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Novospassky Monastery, Russia

Experienced voyagerExperienced voyagerExperienced voyagerExperienced voyager Joshua Brook
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Situated in the southeastern Taganka region of Moscow, the Novospassky Monastery claims to be the oldest monastery in Moscow and is thought to have been founded in the 12th century during the reign of Prince Yury Dolgoruky, the founder of Moscow.

Dedicated to the Savior and established initially on the site of the present-day Danilov Monastery, Novospassky was transferred to the Kremlin complex in 1300 by Ivan The Terrible and then relocated back to its present site in 1490 by Ivan III, hence its name "New Monastery of the Savior" or "Novospassky Monastery". The monastery's original buildings were razed to the ground by the Tartars and most of the structures still standing today date from the 17th century, when thick fortress walls and bastions were built to protect the complex from further Tartar attacks during the Time of Troubles.

During the 20th century the monastery played a more sinister role in Russia's history, serving the Bolsheviks as a concentration camp, the NKVD as an archive, housing a furniture factory and finally a alcoholics' rehabilitation center, before eventually being returned to the church in 1991.

The monastery complex consists of a thick defensive wall with seven bastions surrounding a courtyard cluttered with various ecclesiastical and secular buildings.

As you pass through the monastery's main gateway, guarded by a gigantic four-tiered bell tower, you see that impressive medieval-style facade of the Cathedral of the Transfiguration of the Savior.

Built in 1645 on the site of the original cathedral and designed to look like the Cathedral of the Dormition in the Kremlin, the church and its crypt served as the family vault of the Romanov boyars until Mikhail Romanov's ascension to the throne in 1613. The cathedral's exterior features huge arched gables and helmet-shaped domes and its interior is covered with frescoes charting the history of the sovereigns of Russian from St. Olga to Tsar Alexei, and images of the great Greek philosophers. The church's dominating gilt-framed iconostasis includes icons of the Image of Christ and Our Lady Of Smolensk, which was donated to the monastery by the mother of Tsar Mikhail, who became a nun there.

Elsewhere in the monastery complex visitors will find the faded orange Church of the Sign, which contains the tomb of Pasha Kovalyova, the serf girl whose controversial and secretive marriage to Count Nikolai Sheremetev sent shock waves through late 18th century Muscovite high society. The Count claimed to have fallen in love with Pasha when he saw her for the first time, leading a cow home from the woods on his Kuskovo Estate just outside Moscow. The young peasant girl was tutored in the dramatic arts and became a gifted opera singer who performed at the Count's sumptuous Ostankino Palace under the stage name of "Zhemchugova", from the Russian word for "pearl". After fourteen years of living together out of wedlock, the Count married his serf bride but buried her in the cathedral just three years later when she died shortly after giving birth to his child.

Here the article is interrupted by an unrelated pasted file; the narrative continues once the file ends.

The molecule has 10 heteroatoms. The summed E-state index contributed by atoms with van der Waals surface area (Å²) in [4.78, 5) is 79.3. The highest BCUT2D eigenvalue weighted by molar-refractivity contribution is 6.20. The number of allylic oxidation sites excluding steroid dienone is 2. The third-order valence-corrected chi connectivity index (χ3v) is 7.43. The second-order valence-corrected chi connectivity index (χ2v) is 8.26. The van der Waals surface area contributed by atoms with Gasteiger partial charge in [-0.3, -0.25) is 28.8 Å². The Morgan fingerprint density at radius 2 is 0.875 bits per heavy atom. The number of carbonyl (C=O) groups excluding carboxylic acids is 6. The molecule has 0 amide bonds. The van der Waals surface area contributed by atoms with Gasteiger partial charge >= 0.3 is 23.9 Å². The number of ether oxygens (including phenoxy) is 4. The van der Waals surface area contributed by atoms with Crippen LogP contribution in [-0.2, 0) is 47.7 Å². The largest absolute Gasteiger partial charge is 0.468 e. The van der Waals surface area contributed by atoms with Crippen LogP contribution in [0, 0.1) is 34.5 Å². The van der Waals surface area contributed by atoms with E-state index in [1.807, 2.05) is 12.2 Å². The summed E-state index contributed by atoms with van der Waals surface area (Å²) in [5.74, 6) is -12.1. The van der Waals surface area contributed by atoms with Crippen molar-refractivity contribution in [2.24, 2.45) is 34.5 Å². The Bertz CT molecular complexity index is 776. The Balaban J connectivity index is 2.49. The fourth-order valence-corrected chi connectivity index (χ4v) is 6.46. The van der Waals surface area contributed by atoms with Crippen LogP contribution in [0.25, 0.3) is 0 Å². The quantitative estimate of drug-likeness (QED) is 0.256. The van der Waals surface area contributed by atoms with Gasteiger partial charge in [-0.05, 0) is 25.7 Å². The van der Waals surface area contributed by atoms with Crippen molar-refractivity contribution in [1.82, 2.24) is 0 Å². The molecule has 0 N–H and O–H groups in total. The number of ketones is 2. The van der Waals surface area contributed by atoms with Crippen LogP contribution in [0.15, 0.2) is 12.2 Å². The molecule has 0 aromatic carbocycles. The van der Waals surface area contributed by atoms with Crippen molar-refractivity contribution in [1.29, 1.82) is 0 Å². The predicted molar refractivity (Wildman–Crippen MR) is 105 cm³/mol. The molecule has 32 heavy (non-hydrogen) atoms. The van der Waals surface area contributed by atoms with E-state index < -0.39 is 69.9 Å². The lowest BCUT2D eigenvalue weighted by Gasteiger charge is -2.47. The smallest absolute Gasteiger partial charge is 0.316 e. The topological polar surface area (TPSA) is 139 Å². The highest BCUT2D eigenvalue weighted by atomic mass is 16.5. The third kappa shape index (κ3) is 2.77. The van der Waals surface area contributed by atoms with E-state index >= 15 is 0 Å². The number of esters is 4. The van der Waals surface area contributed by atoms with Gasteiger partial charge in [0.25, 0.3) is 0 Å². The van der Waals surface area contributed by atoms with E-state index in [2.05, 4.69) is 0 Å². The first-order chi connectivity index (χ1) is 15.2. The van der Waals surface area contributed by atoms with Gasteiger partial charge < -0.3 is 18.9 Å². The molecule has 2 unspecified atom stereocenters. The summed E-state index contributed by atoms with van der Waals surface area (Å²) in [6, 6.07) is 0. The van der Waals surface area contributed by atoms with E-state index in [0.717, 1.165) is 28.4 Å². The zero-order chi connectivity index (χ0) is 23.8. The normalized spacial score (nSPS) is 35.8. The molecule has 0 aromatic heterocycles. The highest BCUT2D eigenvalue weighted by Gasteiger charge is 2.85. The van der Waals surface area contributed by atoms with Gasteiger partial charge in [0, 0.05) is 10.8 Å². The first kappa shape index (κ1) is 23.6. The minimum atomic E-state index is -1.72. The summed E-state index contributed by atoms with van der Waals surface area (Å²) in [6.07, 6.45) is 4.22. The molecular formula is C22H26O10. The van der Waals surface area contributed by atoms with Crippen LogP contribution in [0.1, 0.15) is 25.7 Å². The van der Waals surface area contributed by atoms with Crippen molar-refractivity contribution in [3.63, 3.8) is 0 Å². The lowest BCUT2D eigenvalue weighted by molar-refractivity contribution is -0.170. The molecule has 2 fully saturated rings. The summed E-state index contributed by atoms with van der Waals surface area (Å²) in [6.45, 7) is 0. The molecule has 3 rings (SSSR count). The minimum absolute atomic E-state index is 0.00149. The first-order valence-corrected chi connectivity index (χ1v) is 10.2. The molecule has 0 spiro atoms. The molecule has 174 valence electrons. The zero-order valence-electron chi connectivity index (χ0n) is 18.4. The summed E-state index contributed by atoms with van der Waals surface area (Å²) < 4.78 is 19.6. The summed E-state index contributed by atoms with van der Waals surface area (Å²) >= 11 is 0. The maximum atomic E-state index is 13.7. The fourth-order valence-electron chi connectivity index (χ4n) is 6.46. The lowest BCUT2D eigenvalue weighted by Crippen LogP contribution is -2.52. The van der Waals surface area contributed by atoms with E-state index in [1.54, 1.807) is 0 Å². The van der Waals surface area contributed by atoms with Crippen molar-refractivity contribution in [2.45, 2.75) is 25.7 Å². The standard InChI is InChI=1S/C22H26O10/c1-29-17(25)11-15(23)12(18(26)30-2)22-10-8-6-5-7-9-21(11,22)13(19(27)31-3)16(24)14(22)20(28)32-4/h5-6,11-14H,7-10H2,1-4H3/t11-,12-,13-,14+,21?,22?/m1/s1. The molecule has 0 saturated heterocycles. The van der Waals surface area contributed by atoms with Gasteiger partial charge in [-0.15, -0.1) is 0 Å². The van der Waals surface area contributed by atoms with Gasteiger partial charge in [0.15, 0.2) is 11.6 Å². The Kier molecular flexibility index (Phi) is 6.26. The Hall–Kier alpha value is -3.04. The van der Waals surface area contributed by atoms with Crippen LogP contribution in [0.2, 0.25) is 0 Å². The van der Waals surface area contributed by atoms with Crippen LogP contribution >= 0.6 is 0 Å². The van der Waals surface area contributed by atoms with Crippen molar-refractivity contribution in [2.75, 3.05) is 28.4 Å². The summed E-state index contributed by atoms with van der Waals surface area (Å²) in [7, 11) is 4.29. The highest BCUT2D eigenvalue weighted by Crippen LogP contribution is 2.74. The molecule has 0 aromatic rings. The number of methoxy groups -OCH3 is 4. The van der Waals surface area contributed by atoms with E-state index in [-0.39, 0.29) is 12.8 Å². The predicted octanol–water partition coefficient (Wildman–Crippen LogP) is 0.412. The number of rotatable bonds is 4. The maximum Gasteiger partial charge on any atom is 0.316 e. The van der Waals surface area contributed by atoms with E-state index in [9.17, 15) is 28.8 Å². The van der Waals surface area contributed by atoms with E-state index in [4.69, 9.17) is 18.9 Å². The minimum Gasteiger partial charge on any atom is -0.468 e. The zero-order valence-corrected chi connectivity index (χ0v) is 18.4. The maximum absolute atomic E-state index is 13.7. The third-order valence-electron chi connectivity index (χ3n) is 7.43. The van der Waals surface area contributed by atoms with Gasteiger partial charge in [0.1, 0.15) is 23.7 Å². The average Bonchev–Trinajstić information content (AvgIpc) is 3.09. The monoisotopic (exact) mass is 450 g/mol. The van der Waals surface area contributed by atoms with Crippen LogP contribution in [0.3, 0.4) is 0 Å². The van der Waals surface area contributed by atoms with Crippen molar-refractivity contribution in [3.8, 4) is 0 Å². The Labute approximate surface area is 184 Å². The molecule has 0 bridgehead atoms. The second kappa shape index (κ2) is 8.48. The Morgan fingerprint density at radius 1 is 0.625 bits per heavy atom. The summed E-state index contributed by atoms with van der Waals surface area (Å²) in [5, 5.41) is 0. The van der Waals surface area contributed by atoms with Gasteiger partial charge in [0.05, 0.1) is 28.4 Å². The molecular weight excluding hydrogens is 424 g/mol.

Another interesting story linked to the monastery is that of Princess Tarakanova, whose remains are interred in a small tent-roofed chapel to the north of the main cathedral. The Princess, Sister Inokeniya Dosieeya, was the illegitimate child of Empress Elizabeth and Count Razumovsky. On being sent abroad to be educated, a Polish adventuress emerged and tried to claim her identity and her right to inherit the throne. The impostor was revealed and imprisoned, but Empress Catherine the Great thought it best to lure Tarakanova back to the country and confine her to a nunnery for the good of Russia. To this task she entrusted her favorite lover, Count Orlov, who seduced the young heiress aboard a ship before locking her in her cabin and ensuring her return to Russia.

Although one version of the story insists that the unlucky princess was imprisoned in the Peter and Paul Fortress and drowned during a flood, she was in fact brought to the Ivanovsky Convent and confined there for 25 years until Catherine's death, whereupon she had come to accept her fate and chose to stay.

Also in the monastery complex visitors will see a large pond, near the western wall of the fortifications, which once supplied the resident monks with fish but whose banks were later used by the NKVD to bury foreign Communists secretly shot during the purges of the 1930s. More info on: www.moscow-taxi.com

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